Vester also said that a concrete airport would improve safety for commercial aircraft when making their landings.
“Heavier roads and faster aircraft are what we are going to be seeing. The 6,000-foot length provides additional braking room,” he said. “And when you come into that runway out there, we are already at a slightly higher angle to approach runway 23, we are at a 4-degree glide slope as opposed to the normal 3-degree glide slope. While that may not seem like a big deal, when you’re flying a jet in here at 200 knots, that little bit of extra speed that you have to burn out sometimes, the length really makes the difference.”
Following his discussion on the airport’s runway, Vester notified the Quorum Court that the airport had completed its engineering studies surrounding the runway and soil at the airport, with results coming back positive. He said the next step would be to conduct an environmental study in the near future.
Additionally, Vester also updated the court on the purchase of the airport’s new aircraft rescue and firetruck. The truck was purchased with the assistance of the Midway Volunteer Fire Department and is equipped with foam and halon.
“It’s quite the truck and it’s awesome that we were able to get that,” Dr. Vester said.
Funding for the airport’s runway is expected to come from a variety of sources, with 90% of the share being paid for by an FAA grant. Another 5% will be paid for by the Arkansas Division of Aeronautics. The remaining 5% will be covered by taxpayers in Baxter County.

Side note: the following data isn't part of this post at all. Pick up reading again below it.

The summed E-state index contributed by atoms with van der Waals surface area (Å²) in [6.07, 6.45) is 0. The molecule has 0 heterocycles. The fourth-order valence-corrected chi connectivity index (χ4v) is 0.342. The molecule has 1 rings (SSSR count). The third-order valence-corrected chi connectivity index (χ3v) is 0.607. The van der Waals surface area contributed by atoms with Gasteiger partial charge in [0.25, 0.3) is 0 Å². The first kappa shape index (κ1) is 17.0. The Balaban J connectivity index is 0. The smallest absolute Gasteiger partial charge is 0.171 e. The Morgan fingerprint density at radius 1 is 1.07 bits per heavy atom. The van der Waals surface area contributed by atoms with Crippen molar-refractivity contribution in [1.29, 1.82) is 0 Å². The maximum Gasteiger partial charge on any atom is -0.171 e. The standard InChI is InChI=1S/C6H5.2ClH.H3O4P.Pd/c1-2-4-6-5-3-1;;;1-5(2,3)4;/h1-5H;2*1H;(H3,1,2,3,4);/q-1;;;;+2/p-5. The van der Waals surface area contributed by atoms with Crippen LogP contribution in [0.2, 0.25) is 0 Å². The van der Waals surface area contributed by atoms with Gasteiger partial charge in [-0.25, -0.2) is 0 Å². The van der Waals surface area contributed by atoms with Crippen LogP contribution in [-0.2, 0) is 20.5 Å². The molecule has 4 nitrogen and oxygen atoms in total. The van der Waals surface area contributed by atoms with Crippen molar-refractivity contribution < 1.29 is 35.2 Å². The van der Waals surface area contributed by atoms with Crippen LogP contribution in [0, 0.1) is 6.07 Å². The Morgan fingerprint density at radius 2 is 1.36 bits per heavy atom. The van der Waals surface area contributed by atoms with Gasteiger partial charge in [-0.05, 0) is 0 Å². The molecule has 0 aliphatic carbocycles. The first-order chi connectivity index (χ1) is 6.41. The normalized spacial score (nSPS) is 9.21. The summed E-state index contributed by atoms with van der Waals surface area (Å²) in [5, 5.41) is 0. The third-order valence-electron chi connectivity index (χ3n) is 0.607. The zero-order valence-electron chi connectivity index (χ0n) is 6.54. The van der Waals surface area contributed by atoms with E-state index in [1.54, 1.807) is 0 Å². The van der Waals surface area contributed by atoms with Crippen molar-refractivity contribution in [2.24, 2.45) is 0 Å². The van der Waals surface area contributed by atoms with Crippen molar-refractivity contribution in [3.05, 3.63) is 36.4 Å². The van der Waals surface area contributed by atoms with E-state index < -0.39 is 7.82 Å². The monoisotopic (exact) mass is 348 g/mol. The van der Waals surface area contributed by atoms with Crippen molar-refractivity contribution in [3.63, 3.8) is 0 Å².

The initial expected cost was roughly $1.2 to $1.8 million in 2022, but inflation has driven the number higher. The expansion is expected to run Baxter County taxpayers over $3 million. The county’s purchase of 60 acres will go towards that figure.
The total project cost has climbed to roughly $50 million according to Vester’s presentation Tuesday evening.
The pitch for Baxter County’s runway upgrade was largely economical from the start. With airport officials promoting commercial flights in and out of the area in an attempt to bring in more business and tourist tax dollars to the county.
During his presentation, Vester said that Monett, Missouri, a small town in Southwest Missouri, had focused its COVID-19 funds on expanding its small airport after determining that the expansion would give taxpayers their biggest rate of return when spending the new funds.
It should be noted, that much of the COVID-19 funding that was given to Baxter County and other governments all throughout the United States was “use it or lose it” when passed by Congress.
Dr. Vester ended his presentation by bringing light to the airport’s hangar crisis. Roughly 70 aircraft are registered to Baxter County Airport, despite the airport only having 40 hangers. An additional 60 or so planes are currently asking for hangar space.
Vester said the airport has already begun clearing some land to make space for new hangars as funding becomes available. He also said that 400 or so planes are expected to land at the airport for the upcoming Solar Eclipse in April.